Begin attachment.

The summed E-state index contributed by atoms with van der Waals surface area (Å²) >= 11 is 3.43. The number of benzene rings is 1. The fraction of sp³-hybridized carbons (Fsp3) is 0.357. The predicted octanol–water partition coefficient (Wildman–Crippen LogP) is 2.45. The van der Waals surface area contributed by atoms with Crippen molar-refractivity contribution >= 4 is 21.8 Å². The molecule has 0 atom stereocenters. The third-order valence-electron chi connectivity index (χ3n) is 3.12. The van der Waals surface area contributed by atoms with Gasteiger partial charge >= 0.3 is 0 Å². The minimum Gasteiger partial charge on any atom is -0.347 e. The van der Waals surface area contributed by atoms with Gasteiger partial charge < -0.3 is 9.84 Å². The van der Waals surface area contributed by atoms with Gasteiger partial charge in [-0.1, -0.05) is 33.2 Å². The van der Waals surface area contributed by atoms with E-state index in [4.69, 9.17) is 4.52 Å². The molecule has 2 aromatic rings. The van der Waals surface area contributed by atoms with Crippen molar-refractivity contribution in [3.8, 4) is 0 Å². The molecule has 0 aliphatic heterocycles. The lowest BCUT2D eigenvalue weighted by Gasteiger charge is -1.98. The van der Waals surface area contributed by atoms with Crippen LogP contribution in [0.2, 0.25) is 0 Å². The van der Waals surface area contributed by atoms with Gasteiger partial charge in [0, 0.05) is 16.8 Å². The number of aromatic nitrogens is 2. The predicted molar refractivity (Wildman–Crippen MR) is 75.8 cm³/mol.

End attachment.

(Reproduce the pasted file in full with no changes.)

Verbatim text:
The summed E-state index contributed by atoms with van der Waals surface area (Å²) >= 11 is 3.43. The number of benzene rings is 1. The fraction of sp³-hybridized carbons (Fsp3) is 0.357. The predicted octanol–water partition coefficient (Wildman–Crippen LogP) is 2.45. The van der Waals surface area contributed by atoms with Crippen molar-refractivity contribution >= 4 is 21.8 Å². The molecule has 0 atom stereocenters. The third-order valence-electron chi connectivity index (χ3n) is 3.12. The van der Waals surface area contributed by atoms with Gasteiger partial charge >= 0.3 is 0 Å². The minimum Gasteiger partial charge on any atom is -0.347 e. The van der Waals surface area contributed by atoms with Gasteiger partial charge < -0.3 is 9.84 Å². The van der Waals surface area contributed by atoms with Gasteiger partial charge in [-0.1, -0.05) is 33.2 Å². The van der Waals surface area contributed by atoms with E-state index in [4.69, 9.17) is 4.52 Å². The molecule has 2 aromatic rings. The van der Waals surface area contributed by atoms with Crippen molar-refractivity contribution in [3.8, 4) is 0 Å². The molecule has 0 aliphatic heterocycles. The lowest BCUT2D eigenvalue weighted by Gasteiger charge is -1.98. The van der Waals surface area contributed by atoms with Crippen LogP contribution in [0.2, 0.25) is 0 Å². The van der Waals surface area contributed by atoms with Gasteiger partial charge in [0, 0.05) is 16.8 Å². The number of aromatic nitrogens is 2. The predicted molar refractivity (Wildman–Crippen MR) is 75.8 cm³/mol.